Porsche is gearing up to add a new high-performance variant to the third-generation Cayenne product line, which is heavily rumoured to be the Turbo S. The company recently released a few photos of a slightly camouflaged prototype and roped in two-time World Rally Championship winner and Porsche brand ambassador Walter Röhrl to put it through its paces.

If you look at the Cayenne range, there are currently six variants available for both the standard and coupe-like body styles, including the base Cayenne, the E-Hybrid, the S, the GTS, the Turbo and the Turbo S E-Hybrid. The upcoming variant should take its place at the very top above the Turbo S E-Hybrid in the new seven-variant line-up.

Porsche says the forthcoming variant is based on the existing Cayenne Turbo Coupe, but with several enhancements to make it dynamically superior. Meanwhile, Car and Driver and Evo UK report that the new variant can only be had with the Cayenne Coupe model, meaning the regular Cayenne can’t be specified in Turbo S (if it’s called that) guise. Of course, we’ll have to wait for Porsche to reveal all, with a debut set to take place later in June.

A Cayenne Turbo S Coupe will be a good model for Porsche to take on other fast SUVs like the Audi RS Q8, BMW X6 M Competition, Mercedes-AMG GLE 63 S Coupe and the Lamborghini Urus. The current Cayenne Turbo Coupe’s 4.0 litre twin-turbo V8 makes 550 PS (542 hp) and 770 Nm of torque, which puts it at a disadvantage compared to the competitors mentioned.

Of course, there’s the Cayenne Turbo S E-Hybrid Coupe (yes, the names are long) if you want more power, with the plug-in hybrid variant packing 680 PS (671 hp) and 900 Nm. However, the PHEV variant is around 330 kg more than the Cayenne Turbo Coupe, so the added heft that comes with all the electrification parts isn’t necessarily great for dynamics.

With that in mind, the new Turbo S variant is said to be a revised version of the Turbo’s V8 that delivers a strong 640 PS (631 hp) and 850 Nm, paired with a ZF eight-speed automatic transmission. That’s enough to trump the Audi, BMW and Mercedes-Benz SUVs, while putting it within close range of the Lamborghini. It doesn’t beat the PHEV variant, but consider the weight difference again.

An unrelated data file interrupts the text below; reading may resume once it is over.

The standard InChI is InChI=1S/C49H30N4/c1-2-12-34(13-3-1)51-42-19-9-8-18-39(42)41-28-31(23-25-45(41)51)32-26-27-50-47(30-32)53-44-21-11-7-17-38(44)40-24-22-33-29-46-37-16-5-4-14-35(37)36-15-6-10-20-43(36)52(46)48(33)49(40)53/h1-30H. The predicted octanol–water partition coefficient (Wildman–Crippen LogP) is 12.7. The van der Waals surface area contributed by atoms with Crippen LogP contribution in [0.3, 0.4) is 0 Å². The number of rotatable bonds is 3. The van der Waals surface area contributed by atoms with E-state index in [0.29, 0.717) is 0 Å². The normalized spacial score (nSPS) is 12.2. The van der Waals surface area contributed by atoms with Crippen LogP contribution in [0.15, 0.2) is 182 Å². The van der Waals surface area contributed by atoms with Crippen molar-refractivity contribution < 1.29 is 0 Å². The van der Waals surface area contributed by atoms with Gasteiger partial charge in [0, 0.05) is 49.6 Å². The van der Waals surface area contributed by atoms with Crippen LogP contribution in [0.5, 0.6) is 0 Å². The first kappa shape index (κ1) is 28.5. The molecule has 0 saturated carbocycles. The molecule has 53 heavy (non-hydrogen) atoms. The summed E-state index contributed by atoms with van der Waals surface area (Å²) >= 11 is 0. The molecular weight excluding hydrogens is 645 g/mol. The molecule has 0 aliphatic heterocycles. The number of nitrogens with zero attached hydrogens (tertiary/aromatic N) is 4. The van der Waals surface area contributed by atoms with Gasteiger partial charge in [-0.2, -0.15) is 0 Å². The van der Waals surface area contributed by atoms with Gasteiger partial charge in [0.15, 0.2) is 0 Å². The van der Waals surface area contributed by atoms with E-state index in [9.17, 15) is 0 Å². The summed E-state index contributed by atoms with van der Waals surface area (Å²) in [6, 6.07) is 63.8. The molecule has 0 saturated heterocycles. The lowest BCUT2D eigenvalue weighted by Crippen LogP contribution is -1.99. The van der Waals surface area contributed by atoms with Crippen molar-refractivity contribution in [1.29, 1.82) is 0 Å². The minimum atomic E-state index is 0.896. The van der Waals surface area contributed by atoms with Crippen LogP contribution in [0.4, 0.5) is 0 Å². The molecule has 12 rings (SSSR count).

The high-performance variant gets a number of items to shed even more weight, including 22-inch forged wheels that are paired with bespoke Pirelli P-Zero Corsa tyres. There’s also a carbon-fibre roof that comes as standard, which is optional on standard Cayenne Coupes with glass roofs.

The chassis also gets elements from the Turbo S E-Hybrid as standard, including the Porsche Dynamic Chassis Control (PDCC) active anti-roll stabilisation system, four-wheel steering, Porsche Torque Vectoring rear differential and beefy Porsche Ceramic Composite Brake (PCCB) system.

To make sure the SUV behaves in the corners, Porsche even revised the front axle, with the front wheels being half an inch wider, and negative camber is up by 0.45 degrees to provide a larger contact area for the tyres.

As for styling, the mild disguise does little to hide some of the key changes like the revised splitter and larger cooling intakes at the front. Moving to the rear, the roof spoiler gains additional side extensions, while the active rear spoiler on the tailgate is much more prominent for more downforce. This is helped along by a new carbon-fibre diffuser, which is joined by a pair of centrally mounted tailpipes that is part of a titanium sports exhaust system with no middle silencer.